Tune into Thursday night’s first-round coverage of the NFL draft and the ensuing six rounds over the next two days, and there are a few near certainties.
Expect Andrew Luck to go No. 1. Expect Robert Griffin III to go No. 2. Expect to be inundated with analysis as experts go for days, breaking down every pick. And expect to see few – if any – Latino players called during the three-day player selection.
While high-profile Latino players like Mark Sanchez (No. 5 in 2009) and Tony Gonzalez (No. 13 overall in 1997) have been drafted early and gone on to gain notoriety, the reality is very few Latinos have been drafted into the NFL since Joe Aguirre became the first, as the 100th pick in the 1941 draft.
This year won’t be any different. Looking over lists of the top 100 prospects compiled by various experts and media outlets, one would be hard-pressed to find any Hispanic players. Temple tight end Evan Rodriguez participated in the scouting combine in Indianapolis and could go in the later rounds of the draft, but he may be it.
Of course, being a draft pick doesn’t necessarily guarantee success. Football fans can rattle off a lengthy list of selected players who never fulfilled their potential. And other roads can lead to NFL stardom. Look at undrafted free-agent wide receiver Victor Cruz, who helped the New York Giants win Super Bowl XLVI.
Still, the draft is the marquee event for players coming into the NFL and the lack of Latino players featured reflects a larger issue when it comes to America’s most popular professional sport.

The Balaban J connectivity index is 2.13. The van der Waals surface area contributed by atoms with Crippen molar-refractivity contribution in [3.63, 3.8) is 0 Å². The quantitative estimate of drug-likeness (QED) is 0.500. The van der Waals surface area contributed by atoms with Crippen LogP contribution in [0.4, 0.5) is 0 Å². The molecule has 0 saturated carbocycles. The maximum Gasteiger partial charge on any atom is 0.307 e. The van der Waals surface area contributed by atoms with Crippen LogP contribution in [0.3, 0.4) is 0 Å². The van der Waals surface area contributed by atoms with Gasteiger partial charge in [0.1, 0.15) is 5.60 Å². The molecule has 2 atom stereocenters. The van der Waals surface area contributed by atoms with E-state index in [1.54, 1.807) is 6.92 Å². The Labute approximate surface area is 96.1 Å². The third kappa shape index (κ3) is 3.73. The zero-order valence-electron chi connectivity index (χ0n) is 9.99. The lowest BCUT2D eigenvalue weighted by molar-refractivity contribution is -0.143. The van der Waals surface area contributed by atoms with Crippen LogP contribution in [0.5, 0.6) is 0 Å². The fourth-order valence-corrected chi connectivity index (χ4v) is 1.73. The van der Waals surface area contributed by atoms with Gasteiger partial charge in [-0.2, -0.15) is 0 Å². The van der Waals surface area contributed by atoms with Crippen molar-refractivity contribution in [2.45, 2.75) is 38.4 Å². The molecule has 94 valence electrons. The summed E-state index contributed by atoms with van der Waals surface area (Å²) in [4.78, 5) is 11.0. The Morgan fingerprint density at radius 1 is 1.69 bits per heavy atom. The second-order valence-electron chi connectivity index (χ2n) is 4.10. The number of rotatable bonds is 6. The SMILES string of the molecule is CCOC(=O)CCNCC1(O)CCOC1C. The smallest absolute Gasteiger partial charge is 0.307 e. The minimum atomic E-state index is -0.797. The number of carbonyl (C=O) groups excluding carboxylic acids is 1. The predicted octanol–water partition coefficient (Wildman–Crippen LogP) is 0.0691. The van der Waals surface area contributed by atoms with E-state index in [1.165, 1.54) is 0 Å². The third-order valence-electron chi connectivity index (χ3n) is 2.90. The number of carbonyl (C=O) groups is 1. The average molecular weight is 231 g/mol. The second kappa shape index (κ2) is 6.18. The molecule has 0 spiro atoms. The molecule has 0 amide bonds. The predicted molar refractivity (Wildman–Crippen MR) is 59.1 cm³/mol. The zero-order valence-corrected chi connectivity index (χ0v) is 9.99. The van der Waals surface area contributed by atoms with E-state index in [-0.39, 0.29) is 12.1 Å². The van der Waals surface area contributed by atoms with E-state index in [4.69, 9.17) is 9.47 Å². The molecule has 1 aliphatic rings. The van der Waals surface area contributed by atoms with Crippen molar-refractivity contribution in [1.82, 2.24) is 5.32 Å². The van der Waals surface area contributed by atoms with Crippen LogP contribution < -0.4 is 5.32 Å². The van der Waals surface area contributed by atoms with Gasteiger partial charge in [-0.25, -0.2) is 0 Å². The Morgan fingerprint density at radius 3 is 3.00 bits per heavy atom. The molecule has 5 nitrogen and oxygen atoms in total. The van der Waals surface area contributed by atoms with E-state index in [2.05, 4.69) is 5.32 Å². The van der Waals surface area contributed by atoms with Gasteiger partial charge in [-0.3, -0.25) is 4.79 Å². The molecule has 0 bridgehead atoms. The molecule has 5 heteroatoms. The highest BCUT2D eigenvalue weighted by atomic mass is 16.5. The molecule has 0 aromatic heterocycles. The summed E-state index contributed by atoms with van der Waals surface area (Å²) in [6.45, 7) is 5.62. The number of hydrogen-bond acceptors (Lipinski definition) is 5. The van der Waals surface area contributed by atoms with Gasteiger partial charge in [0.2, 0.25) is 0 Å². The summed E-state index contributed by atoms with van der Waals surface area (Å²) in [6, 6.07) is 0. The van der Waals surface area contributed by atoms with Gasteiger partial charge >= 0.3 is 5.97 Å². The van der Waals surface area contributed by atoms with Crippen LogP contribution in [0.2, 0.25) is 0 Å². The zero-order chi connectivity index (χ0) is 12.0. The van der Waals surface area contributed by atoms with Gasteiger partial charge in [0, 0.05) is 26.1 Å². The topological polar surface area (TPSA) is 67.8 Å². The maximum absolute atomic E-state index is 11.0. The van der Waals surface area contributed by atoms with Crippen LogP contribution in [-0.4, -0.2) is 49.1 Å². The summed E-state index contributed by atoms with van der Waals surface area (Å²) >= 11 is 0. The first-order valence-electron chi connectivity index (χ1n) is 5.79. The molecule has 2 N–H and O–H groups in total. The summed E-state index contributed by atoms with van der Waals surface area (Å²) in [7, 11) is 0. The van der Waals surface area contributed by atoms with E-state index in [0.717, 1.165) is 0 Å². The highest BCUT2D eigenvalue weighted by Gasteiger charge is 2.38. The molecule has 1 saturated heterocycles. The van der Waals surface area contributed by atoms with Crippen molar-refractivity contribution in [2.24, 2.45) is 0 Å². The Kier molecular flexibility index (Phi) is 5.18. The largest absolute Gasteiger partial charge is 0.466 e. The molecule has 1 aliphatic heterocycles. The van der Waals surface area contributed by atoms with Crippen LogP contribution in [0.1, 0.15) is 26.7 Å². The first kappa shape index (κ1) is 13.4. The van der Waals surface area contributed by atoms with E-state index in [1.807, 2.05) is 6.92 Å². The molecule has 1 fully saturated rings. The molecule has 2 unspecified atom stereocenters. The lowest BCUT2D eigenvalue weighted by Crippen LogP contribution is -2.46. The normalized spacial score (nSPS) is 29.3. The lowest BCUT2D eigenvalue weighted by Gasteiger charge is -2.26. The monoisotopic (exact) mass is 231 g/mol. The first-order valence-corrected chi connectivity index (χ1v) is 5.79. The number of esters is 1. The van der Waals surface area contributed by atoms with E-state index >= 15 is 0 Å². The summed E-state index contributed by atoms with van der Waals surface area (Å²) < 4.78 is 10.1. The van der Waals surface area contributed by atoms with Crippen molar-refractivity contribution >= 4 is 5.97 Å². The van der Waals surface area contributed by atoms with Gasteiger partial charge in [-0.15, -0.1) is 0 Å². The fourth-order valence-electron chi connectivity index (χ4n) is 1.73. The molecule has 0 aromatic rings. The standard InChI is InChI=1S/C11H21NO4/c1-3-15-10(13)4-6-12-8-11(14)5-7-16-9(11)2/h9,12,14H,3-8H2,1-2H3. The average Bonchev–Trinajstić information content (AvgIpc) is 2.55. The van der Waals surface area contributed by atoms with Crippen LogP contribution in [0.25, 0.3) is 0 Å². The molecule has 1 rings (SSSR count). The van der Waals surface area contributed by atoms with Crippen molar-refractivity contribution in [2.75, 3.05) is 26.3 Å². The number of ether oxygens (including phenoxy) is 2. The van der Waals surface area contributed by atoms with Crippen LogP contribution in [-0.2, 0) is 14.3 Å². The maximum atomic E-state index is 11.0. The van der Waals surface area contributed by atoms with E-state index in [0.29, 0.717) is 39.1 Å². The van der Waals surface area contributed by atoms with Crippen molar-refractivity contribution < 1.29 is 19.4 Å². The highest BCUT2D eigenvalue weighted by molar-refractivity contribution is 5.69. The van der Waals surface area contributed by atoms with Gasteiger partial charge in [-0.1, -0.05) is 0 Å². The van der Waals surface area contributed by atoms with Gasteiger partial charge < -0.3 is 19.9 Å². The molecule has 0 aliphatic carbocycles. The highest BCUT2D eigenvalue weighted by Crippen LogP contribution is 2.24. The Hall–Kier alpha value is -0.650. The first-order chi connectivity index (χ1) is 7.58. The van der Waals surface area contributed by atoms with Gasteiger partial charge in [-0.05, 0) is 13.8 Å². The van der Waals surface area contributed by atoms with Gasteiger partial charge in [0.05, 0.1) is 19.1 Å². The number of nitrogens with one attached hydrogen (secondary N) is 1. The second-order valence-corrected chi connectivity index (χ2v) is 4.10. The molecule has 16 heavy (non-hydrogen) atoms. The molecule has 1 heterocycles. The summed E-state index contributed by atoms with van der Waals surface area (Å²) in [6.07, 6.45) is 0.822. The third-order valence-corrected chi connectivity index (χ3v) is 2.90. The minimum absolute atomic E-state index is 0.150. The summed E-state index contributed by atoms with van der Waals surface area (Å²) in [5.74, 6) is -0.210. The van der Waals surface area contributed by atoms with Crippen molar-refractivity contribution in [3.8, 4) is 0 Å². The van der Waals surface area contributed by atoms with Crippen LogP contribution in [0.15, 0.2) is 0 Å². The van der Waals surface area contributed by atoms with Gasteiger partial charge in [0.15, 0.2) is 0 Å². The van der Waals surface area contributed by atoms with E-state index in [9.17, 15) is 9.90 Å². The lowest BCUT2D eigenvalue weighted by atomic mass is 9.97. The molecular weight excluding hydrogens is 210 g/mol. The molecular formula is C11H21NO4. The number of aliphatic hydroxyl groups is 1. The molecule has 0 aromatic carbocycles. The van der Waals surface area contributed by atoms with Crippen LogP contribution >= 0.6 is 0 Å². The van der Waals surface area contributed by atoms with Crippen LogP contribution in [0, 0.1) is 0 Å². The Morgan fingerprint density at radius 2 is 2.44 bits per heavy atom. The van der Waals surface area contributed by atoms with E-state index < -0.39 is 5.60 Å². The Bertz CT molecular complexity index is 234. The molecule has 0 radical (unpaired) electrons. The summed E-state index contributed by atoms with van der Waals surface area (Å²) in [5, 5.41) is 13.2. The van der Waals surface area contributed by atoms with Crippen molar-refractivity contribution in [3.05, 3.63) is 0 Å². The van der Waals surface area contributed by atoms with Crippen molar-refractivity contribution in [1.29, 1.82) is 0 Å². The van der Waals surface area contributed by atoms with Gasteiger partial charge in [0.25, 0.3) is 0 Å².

While the Hispanic population has risen dramatically, jumping from 12 to16 percent over the last decade (or by some 20 million), Latinos account for only about 1 percent of NFL players.
But the lack of Hispanic players doesn’t begin on draft day.
Consider that less than 2 percent of college football players are drafted. And despite the overall demographic growth, the percentage of Latinos playing football at the Division I level has been relatively constant over the last 10 years, remaining right around 2 to 3 percent.
By contrast, black and white players each account for about 45 percent of Division I college football players. At the NFL level, those numbers shift to 67 percent black and 31 percent white. This disparity, particularly when it comes to Latino players, is certainly not lost on those concerned with diversity in the game. But changing the face of a sport – along with the institutions that shape it – is never easy or quick.
Change takes time. The NFL is on the clock.
Maria Burns Ortiz is a freelance sports journalist, chair of the National Association of Hispanic Journalists' Sports Task Force, and a regular contributor to Fox News Latino. Follow her on Twitter: @BurnsOrtiz